Then my favorite blog at the time, Young House Love, posted something about using cloth diapers, and a few of my Facebook friends posted thoughts about cloth, so I gradually caught on to the fact that cloth diapering wasn't as far-fetched and idealistically ridiculous as I had originally thought. I decided, after we'd settled in a bit with Brody (since we didn't have much time to plan ahead with him) to look into this weird cloth revolution. I needed to at least look into it, and thus began the research and experimentation process. Sure, cloth diapers were a cute little idea and would save some space in a landfill and--more importantly to us--save bundles of cash in the long run, but could we really handle the extra work (and poo) associated with them?

The final answer: Yes! I am loving them, the boys look cute in them (priorities, people), and they really aren't all that much more work. They make for more laundry, but when I'm already doing 37 loads a week (might be a slight exaggeration, but might be completely accurate), a few more loads isn't going to kill me.

Here's what we do (but it is just based on personal preference). We use Kawaii Baby, FuzziBunz, and BumGenius All-In-One and pocket diapers. (Tried prefolds and still use them sometimes, but those aren't great for a squirmy little guy like Brekkie.) When they're wet or dirty we wash them together in the washer with hot water in two rinse cycles, then let then air dry.

What do we do with the "poo?" We drop it off in the potty, sometimes use a cup of water to pour/drown it out of the diaper, then wad the diaper up and throw it in a waterproof bag with a drawstring. IT SOUNDS WAY WORSE THAN IT REALLY IS. Without sharing a lot of unnecessary information while still giving you the details you might want to know, the poo tends to stick together and comes off easily (truly!) when we shake it over the potty. Then we let the washer do the hardest part, which is rinsing the diaper completely clean.

Cloth diapers aren't for everyone, and you might have to search around before you find what you like, but they are a pretty good investment, particularly if you have more than one babe. We have both Littles in them until Brody can remember to tell us when he has to go...but that's a whole other post.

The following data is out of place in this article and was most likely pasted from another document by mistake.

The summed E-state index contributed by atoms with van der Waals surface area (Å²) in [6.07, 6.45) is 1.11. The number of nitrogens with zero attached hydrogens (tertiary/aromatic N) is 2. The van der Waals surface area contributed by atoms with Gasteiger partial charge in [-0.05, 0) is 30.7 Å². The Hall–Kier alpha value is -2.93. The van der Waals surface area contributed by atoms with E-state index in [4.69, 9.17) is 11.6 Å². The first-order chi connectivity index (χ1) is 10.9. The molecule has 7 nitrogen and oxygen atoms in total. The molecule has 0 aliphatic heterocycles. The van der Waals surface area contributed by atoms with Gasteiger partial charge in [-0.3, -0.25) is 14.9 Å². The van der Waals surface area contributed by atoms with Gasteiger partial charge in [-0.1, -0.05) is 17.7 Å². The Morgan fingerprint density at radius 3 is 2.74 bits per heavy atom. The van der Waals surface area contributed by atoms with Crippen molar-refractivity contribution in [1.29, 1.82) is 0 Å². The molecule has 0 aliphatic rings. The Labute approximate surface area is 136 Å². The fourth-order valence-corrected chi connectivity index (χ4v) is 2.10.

To sum it up, they are easier to use than I imagined, cute, and economical. (I am super pumped about never needing to spend another $50-70 out of the monthly grocery budget on disposables again.) I don't even think you need one of those fancy diaper sprayers many people add to their toilets, but that's personal preference, too.

If you have any questions about cloth diapers, I'd love to answer them for you.

Lastly, an update in the adoption front: The home visit portion of our home study went well on Monday, and we just need to get a few more documents gathered and filled out, including medical exams and a statement from a bet that Banjo, "the outdoor kitty formerly known as the indoor kitty," isn't nuts. Also received an amazing donation from an "anonymous" donor this morning. God is workin' it.

Tuesday, May 7, 2013

I can explain

It seems as though I have some explaining to do. My tweets in the last few weeks have included the following:

"Paid $700 for part of our adoption last week. Received 2 checks (1 was tax return) totaling $701 today. Coincidence? I don't think so. #trust"

"Just found out we owed $1,500+ for Brecken's Synagis shots...BUT, there's a program that pays up to $2,000. Coincidence? I don't think so."

"Did anyone else just find a decently large check from the government in their freezer? Cause I did. #adoptionprovision #again"

Allow me to explain.

We paid for our home study during our first home study visit with our social worker in mid-April. The cost was $700 (down from $1,500 because we already have one on file through the agency...just had to update it). The next week we got two checks in the mail: One was from our 2012 state tax return--$501--and the other--$200--was from my friend and her husband (I really only know through the www, but we have all sorts of connections...yet we have never hung out--shame!). If you're counting, we paid $700, got $701 back the next week.